Superbugs. They refer to those microbes which have become resistant to antibiotics and medications. This ability of superbugs to resist medications that once successfully treated it is referred to as “antimicrobial resistance.”
Superbugs are a grave concern to the medical community. They are expected to kill up to 1.3 million people in Europe alone by the year 2060. The World Health Organization considers superbugs “one of the biggest threats to global health, food security, and development today.”
Medical scientists are so desperate to discover replacement antibiotics that they are now exploring the validity of folk remedies. However, they believe they’ve found one that works. In Northern Ireland, in an area known as the Boho Highlands, County Fermanagh, is a soil that’s reputed to have curative powers. For centuries locals have used this dirt, wrapped in cotton cloth, to heal a variety of sicknesses.
And what is the secret of its healing powers? Within this soil researchers have discovered a new strain of bacteria–Streptomyces sp. Myrophorea. This strain of Streptomyces has been tested against the top six superbugs that plague humanity. After that, it has successfully stopped growth in four of them. This includes the most common and difficult to treat, MRSA (Methicillin-resistant Staphylococcus aureus). Certainly, news of this superbug-killing bacterium, which thrives in lowly dirt, has excited the scientific and medical communities.
Worthless to Worth It
Think of it. From something most people (except farmers) consider as worthless and undesirable–dirt, comes a cure more promising than penicillin. The dirt of the Boho Highlands in Northern Ireland joins the long list of “worthless and unwanted” elements which are blessing humanity. Despicable things like horseshoe crabs, the Pacific yew, mosquitoes, poison ivy, cockroaches, lampreys, and venomous creatures are proving their worth to medicine and nature.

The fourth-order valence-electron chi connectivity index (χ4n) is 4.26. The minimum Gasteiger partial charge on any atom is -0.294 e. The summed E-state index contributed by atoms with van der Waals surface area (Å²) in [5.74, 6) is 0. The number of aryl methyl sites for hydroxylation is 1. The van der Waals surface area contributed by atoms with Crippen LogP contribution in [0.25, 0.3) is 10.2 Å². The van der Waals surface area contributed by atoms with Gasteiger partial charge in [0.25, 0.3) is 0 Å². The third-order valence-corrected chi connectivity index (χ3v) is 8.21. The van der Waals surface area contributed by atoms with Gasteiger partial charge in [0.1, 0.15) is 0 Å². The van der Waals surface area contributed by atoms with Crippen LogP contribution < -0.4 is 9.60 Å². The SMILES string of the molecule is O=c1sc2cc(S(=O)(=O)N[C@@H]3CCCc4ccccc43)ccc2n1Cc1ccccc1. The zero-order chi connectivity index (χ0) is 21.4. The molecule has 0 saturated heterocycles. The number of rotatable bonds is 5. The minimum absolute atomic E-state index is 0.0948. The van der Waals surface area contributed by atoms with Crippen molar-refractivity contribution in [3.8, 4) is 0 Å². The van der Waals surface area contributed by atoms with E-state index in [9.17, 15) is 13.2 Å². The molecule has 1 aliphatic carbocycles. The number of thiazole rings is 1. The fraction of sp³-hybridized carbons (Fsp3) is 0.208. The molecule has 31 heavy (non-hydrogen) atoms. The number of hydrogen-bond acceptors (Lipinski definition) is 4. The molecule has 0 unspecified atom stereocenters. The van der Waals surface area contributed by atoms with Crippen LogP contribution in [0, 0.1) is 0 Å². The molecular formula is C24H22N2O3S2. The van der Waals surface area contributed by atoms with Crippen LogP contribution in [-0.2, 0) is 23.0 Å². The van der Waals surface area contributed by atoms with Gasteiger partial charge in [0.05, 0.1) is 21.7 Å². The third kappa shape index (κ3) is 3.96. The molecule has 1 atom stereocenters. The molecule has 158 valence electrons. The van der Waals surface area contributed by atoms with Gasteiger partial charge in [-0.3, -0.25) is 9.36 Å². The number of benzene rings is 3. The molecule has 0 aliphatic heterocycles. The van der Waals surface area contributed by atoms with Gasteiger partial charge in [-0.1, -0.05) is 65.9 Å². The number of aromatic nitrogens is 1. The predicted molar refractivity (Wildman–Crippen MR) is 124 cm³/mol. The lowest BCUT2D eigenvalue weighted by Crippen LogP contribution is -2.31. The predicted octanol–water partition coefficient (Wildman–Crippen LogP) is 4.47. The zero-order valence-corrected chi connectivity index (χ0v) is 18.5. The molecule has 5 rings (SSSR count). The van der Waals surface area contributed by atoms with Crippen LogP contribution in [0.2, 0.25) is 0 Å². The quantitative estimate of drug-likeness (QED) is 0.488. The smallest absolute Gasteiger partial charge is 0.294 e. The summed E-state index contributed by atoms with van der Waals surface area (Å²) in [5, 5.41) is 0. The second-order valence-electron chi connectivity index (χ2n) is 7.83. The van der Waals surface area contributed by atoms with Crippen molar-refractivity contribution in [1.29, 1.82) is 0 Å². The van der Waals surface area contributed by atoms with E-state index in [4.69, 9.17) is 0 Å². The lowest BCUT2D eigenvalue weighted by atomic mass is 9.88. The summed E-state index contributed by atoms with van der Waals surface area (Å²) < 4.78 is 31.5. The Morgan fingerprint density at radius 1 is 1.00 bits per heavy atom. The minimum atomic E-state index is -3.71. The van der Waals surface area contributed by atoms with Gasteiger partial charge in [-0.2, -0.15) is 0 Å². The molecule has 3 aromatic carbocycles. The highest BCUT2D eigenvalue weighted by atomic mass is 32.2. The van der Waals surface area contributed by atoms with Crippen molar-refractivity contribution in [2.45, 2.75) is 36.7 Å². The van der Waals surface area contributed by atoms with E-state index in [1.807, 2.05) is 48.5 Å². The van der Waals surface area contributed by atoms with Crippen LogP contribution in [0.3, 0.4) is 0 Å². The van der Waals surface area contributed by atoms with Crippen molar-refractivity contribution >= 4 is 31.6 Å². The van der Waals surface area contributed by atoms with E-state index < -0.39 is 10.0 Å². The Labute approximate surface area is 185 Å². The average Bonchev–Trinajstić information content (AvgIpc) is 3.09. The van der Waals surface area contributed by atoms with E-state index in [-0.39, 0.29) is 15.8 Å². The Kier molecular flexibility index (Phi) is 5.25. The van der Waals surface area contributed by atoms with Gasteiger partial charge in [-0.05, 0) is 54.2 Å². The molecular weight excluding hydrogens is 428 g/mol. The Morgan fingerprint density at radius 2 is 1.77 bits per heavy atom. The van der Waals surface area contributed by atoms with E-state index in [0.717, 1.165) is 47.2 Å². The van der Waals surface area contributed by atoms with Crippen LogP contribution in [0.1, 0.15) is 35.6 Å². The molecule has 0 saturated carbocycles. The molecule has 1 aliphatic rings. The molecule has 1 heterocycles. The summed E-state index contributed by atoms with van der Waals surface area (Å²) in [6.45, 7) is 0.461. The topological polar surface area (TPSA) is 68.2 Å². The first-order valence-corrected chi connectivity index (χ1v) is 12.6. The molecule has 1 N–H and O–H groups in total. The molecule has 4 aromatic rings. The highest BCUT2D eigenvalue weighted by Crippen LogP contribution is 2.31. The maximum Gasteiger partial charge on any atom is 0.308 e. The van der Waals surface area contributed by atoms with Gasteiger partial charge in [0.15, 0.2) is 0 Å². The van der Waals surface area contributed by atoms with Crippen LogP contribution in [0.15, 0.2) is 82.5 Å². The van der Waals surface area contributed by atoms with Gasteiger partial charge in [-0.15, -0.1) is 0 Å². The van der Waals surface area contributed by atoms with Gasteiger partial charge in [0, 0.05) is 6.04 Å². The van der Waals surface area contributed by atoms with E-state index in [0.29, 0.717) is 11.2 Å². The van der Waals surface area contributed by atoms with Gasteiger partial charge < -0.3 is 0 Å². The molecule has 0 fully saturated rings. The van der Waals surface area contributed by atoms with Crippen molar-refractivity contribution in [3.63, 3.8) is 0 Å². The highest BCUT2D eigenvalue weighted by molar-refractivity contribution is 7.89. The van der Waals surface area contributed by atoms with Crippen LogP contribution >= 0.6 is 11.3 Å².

If God has stored away such wonderful things and miracle cures in the very basest of created things, isn’t it likely that He’s placed much more in us? If we continue to discover such useful properties in the most loathsome things, aren’t we bound to find far greater attributes in each other? Despite our vilification of human beings, God has placed them at the very top of creation’s hierarchy. Certainly, God’s love for humanity generated His great redemptive plan. In conclusion, it is sending His own Son to pay the penalty of their sins (John 3:16–17; 1 John 4:10). Above all, for them, God has prepared His eternal kingdom—even from the foundation of the world (Matthew 25:34).
And, unlike any other creature, God has made each of us uniquely in His own image (Genesis 9:6). Isn’t that fact more than enough reason for us to honor and value each other? More than any other creature, God has made us the object of His love (John 3:16). Doesn’t that warrant kindness, love, and respect from each other?
Is it any wonder that Paul wrote us to, “Be devoted to one another in brotherly love; give preference to one another in honor” (Romans 12:10)? Should it surprise us that he commands us, “Do nothing from selfishness or empty conceit, but with humility of mind regard one another as more important than yourselves” (Philippians 2:3)?
Dear Father in heaven, please open my eyes to the love You have for us and the worth You place upon us. May I never again treat with contempt those You have made in Your own image. Let me love as You love, dear Father. Amen.